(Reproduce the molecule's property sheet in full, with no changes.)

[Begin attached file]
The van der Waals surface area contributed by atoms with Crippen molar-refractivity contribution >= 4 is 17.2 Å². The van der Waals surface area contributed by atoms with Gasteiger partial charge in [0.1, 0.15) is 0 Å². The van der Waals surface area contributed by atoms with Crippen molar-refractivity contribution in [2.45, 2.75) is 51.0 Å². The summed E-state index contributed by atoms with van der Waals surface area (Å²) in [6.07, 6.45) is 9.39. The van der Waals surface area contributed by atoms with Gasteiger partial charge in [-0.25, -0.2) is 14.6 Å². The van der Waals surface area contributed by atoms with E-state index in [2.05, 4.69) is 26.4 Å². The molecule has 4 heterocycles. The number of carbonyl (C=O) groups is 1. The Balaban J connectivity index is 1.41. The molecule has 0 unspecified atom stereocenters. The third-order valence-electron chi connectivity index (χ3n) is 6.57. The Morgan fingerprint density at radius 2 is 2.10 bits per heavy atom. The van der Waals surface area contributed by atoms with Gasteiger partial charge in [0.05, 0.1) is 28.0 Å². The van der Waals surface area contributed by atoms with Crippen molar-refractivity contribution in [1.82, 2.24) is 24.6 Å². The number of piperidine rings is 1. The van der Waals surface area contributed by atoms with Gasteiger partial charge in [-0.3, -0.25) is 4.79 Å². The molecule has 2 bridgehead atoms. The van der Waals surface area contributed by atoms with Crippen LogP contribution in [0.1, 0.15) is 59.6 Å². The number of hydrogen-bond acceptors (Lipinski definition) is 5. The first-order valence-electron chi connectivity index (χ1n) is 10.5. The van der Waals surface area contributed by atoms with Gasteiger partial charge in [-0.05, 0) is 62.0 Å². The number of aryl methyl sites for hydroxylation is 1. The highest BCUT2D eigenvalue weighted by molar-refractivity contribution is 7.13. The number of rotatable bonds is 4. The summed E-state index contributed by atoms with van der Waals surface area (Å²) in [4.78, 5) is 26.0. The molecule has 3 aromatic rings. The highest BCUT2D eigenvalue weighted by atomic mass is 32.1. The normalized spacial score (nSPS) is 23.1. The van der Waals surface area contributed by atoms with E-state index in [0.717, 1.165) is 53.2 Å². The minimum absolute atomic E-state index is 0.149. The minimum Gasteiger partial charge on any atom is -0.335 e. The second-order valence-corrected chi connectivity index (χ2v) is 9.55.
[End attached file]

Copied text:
The van der Waals surface area contributed by atoms with Crippen molar-refractivity contribution >= 4 is 17.2 Å². The van der Waals surface area contributed by atoms with Gasteiger partial charge in [0.1, 0.15) is 0 Å². The van der Waals surface area contributed by atoms with Crippen molar-refractivity contribution in [2.45, 2.75) is 51.0 Å². The summed E-state index contributed by atoms with van der Waals surface area (Å²) in [6.07, 6.45) is 9.39. The van der Waals surface area contributed by atoms with Gasteiger partial charge in [-0.25, -0.2) is 14.6 Å². The van der Waals surface area contributed by atoms with E-state index in [2.05, 4.69) is 26.4 Å². The molecule has 4 heterocycles. The number of carbonyl (C=O) groups is 1. The Balaban J connectivity index is 1.41. The molecule has 0 unspecified atom stereocenters. The third-order valence-electron chi connectivity index (χ3n) is 6.57. The Morgan fingerprint density at radius 2 is 2.10 bits per heavy atom. The van der Waals surface area contributed by atoms with Gasteiger partial charge in [0.05, 0.1) is 28.0 Å². The van der Waals surface area contributed by atoms with Crippen molar-refractivity contribution in [1.82, 2.24) is 24.6 Å². The number of piperidine rings is 1. The van der Waals surface area contributed by atoms with Gasteiger partial charge in [-0.3, -0.25) is 4.79 Å². The molecule has 2 bridgehead atoms. The van der Waals surface area contributed by atoms with Crippen LogP contribution in [0.1, 0.15) is 59.6 Å². The number of hydrogen-bond acceptors (Lipinski definition) is 5. The first-order valence-electron chi connectivity index (χ1n) is 10.5. The van der Waals surface area contributed by atoms with Gasteiger partial charge in [-0.05, 0) is 62.0 Å². The number of aryl methyl sites for hydroxylation is 1. The highest BCUT2D eigenvalue weighted by molar-refractivity contribution is 7.13. The number of rotatable bonds is 4. The summed E-state index contributed by atoms with van der Waals surface area (Å²) in [4.78, 5) is 26.0. The molecule has 3 aromatic rings. The highest BCUT2D eigenvalue weighted by atomic mass is 32.1. The normalized spacial score (nSPS) is 23.1. The van der Waals surface area contributed by atoms with E-state index in [0.717, 1.165) is 53.2 Å². The minimum absolute atomic E-state index is 0.149. The minimum Gasteiger partial charge on any atom is -0.335 e. The second-order valence-corrected chi connectivity index (χ2v) is 9.55.